Reading: Skylab by Rolf Jacobsen

Norwegian poet Rolf Jacobsen (1907-1994) was a member of the Norwegian national socialist party. What? After the war he was convicted to three and a half years of hard labor. What an asshole! Now, let’s look at a poem of his. Could a nazi even feel the same way we do?

We’ve come so far, thought the astronaut
as he swam around the capsule in his third week
and by accident kicked a god in the eye
—so far
that there’s no difference anymore between up and down,
north and south, heavy and light.
And how, then, can we know righteousness.

So far.
And weightless, in a sealed room
we chase the sunrises at high speed
and sicken with longing for a green stalk
or the heft of something in our hands. Lifting a stone.

One night he saw that the Earth was like an open eye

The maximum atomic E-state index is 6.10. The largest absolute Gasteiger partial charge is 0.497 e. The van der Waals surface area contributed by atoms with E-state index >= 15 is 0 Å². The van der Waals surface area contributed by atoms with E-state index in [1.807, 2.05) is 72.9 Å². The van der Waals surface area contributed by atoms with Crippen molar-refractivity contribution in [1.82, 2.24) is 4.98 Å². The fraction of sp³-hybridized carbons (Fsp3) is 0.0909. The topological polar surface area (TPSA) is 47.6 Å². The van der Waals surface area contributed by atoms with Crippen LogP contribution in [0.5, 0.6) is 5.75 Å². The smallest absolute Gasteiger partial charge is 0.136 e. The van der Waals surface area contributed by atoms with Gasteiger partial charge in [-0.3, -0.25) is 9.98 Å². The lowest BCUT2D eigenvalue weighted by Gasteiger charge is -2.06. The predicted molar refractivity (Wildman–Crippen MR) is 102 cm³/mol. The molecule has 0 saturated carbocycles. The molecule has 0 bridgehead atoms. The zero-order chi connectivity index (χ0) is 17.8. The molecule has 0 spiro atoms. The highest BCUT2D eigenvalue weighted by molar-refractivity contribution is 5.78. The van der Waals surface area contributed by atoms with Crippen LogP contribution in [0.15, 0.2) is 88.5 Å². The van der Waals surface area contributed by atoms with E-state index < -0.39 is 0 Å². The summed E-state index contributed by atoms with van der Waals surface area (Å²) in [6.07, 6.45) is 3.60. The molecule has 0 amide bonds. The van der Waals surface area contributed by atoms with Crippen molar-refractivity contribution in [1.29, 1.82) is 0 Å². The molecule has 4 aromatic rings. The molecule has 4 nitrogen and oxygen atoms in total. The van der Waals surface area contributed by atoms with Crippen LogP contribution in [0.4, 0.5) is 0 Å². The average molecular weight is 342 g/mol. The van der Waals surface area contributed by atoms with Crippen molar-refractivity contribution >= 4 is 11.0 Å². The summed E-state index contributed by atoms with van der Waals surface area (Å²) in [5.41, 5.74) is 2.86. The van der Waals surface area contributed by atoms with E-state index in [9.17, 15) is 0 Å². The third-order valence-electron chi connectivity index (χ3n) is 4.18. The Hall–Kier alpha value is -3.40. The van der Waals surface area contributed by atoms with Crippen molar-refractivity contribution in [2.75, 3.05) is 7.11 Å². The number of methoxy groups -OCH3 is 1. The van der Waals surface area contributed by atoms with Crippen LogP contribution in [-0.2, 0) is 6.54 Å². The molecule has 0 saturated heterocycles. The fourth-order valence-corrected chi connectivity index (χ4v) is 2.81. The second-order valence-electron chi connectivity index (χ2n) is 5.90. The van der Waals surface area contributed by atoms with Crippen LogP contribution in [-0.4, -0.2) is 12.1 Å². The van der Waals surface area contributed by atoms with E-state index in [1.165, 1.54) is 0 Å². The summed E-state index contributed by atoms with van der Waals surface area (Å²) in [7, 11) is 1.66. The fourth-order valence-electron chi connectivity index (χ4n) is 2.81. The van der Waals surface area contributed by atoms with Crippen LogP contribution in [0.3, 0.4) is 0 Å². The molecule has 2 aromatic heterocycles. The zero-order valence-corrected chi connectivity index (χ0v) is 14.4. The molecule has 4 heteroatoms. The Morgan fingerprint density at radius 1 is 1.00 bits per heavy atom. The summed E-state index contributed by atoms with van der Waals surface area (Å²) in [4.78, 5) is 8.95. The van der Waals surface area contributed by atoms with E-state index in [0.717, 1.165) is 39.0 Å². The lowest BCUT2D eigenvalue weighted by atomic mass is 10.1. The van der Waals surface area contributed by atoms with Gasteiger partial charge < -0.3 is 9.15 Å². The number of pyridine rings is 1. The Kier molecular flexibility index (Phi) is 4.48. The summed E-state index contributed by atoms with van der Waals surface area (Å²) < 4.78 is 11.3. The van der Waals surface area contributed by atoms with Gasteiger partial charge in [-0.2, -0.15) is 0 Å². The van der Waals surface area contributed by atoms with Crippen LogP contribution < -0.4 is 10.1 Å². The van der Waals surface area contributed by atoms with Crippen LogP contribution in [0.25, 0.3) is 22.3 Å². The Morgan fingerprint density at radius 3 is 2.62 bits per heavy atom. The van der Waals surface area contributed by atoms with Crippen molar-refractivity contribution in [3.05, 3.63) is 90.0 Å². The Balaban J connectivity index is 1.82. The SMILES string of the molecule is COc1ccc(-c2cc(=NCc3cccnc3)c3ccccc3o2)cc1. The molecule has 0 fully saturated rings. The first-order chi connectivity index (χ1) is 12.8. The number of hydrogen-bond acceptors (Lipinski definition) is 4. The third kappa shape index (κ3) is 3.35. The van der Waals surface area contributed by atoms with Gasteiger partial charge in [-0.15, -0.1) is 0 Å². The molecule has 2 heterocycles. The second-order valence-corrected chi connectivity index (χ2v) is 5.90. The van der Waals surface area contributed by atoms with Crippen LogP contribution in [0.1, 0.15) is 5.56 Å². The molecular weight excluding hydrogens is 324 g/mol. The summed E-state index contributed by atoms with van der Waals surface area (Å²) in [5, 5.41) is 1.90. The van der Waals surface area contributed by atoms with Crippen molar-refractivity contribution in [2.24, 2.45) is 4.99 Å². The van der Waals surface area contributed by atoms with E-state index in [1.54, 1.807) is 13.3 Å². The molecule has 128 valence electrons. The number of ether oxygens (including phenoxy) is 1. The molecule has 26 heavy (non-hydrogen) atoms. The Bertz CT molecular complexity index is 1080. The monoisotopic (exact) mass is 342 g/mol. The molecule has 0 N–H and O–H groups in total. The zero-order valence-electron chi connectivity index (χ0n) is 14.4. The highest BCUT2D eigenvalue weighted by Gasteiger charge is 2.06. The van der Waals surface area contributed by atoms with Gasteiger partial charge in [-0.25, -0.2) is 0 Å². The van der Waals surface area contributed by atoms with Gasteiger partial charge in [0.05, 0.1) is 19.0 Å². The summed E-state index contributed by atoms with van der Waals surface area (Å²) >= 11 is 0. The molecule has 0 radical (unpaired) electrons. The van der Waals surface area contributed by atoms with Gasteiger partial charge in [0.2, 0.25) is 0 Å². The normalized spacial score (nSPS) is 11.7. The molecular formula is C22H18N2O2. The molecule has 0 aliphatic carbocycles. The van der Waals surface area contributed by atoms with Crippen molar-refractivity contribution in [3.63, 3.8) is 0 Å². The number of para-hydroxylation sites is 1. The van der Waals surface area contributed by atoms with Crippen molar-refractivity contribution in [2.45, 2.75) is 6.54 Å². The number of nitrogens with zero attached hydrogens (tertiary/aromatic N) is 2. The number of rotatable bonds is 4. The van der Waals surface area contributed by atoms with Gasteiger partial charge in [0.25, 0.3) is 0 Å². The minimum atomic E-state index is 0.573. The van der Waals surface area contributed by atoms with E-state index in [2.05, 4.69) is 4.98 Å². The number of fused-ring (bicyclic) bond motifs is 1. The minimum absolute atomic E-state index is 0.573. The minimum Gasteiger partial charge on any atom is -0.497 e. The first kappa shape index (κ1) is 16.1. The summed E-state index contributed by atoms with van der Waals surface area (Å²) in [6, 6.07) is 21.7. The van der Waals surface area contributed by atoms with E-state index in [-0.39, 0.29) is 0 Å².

that looked at him as gravely as the eye of a child
awakened in the middle of the night.

I can’t help thinking ‘Shylock’, pardon that ideosyncracy. Perhaps it is not a coincidence. Like the protagonist of the Merchant of Venice, Jacobsen converted to catholicism in 1950.

The astronaut. I hear David Bowie sitting in his tin can. Kicking a god in the eye looks good on paper, maybe it blinded the god though? Like Rolf had been blinded during the nazi occupation? He puts the problem of relativism in a concise way as a confusion of up down north south heavy light.

So he’s flying in that space shuttle around planet earth in the direction of the sun rises, and homesick. When he sees the earth, like the famous blue marble photograph of December 1972 by the Apollo crew (this poem was published in 1979 I believe). The likening of a child that had woken up in the middle of the night, a child in need of our attention, looking at us in a grand Levinassian demanding way, dragging us into the greatest responsibility. Yes, it can come from the pen of someone who has been in the nazi party.